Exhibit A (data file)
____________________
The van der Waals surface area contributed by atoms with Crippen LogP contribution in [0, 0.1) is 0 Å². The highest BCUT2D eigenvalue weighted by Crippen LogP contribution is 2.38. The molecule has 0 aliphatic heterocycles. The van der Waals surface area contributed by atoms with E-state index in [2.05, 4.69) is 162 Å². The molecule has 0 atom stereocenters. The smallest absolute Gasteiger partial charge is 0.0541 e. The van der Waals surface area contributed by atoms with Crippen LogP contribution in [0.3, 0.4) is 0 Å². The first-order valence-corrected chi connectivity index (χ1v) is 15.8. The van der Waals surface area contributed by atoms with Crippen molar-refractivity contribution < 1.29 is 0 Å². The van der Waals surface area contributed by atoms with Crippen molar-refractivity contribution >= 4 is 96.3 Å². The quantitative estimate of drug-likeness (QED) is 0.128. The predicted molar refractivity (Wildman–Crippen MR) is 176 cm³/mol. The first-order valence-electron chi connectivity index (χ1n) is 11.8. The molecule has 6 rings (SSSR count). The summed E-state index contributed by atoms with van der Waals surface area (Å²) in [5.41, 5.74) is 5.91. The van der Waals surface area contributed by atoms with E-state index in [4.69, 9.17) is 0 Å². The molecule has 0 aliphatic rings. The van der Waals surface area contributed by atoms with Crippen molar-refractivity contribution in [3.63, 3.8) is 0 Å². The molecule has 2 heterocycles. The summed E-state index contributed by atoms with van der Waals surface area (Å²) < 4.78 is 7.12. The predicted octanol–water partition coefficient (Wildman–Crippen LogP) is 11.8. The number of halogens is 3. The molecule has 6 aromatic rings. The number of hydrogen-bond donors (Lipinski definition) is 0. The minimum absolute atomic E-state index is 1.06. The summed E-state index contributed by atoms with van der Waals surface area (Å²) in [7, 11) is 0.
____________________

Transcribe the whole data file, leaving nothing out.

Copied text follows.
The van der Waals surface area contributed by atoms with Crippen LogP contribution in [0, 0.1) is 0 Å². The highest BCUT2D eigenvalue weighted by Crippen LogP contribution is 2.38. The molecule has 0 aliphatic heterocycles. The van der Waals surface area contributed by atoms with E-state index in [2.05, 4.69) is 162 Å². The molecule has 0 atom stereocenters. The smallest absolute Gasteiger partial charge is 0.0541 e. The van der Waals surface area contributed by atoms with Crippen LogP contribution in [0.3, 0.4) is 0 Å². The first-order valence-corrected chi connectivity index (χ1v) is 15.8. The van der Waals surface area contributed by atoms with Crippen molar-refractivity contribution < 1.29 is 0 Å². The van der Waals surface area contributed by atoms with Crippen molar-refractivity contribution >= 4 is 96.3 Å². The quantitative estimate of drug-likeness (QED) is 0.128. The predicted molar refractivity (Wildman–Crippen MR) is 176 cm³/mol. The first-order valence-electron chi connectivity index (χ1n) is 11.8. The molecule has 6 rings (SSSR count). The summed E-state index contributed by atoms with van der Waals surface area (Å²) in [5.41, 5.74) is 5.91. The van der Waals surface area contributed by atoms with E-state index in [4.69, 9.17) is 0 Å². The molecule has 0 aliphatic rings. The van der Waals surface area contributed by atoms with Crippen molar-refractivity contribution in [3.63, 3.8) is 0 Å². The molecule has 2 heterocycles. The summed E-state index contributed by atoms with van der Waals surface area (Å²) < 4.78 is 7.12. The predicted octanol–water partition coefficient (Wildman–Crippen LogP) is 11.8. The number of halogens is 3. The molecule has 6 aromatic rings. The number of hydrogen-bond donors (Lipinski definition) is 0. The minimum absolute atomic E-state index is 1.06. The summed E-state index contributed by atoms with van der Waals surface area (Å²) in [7, 11) is 0.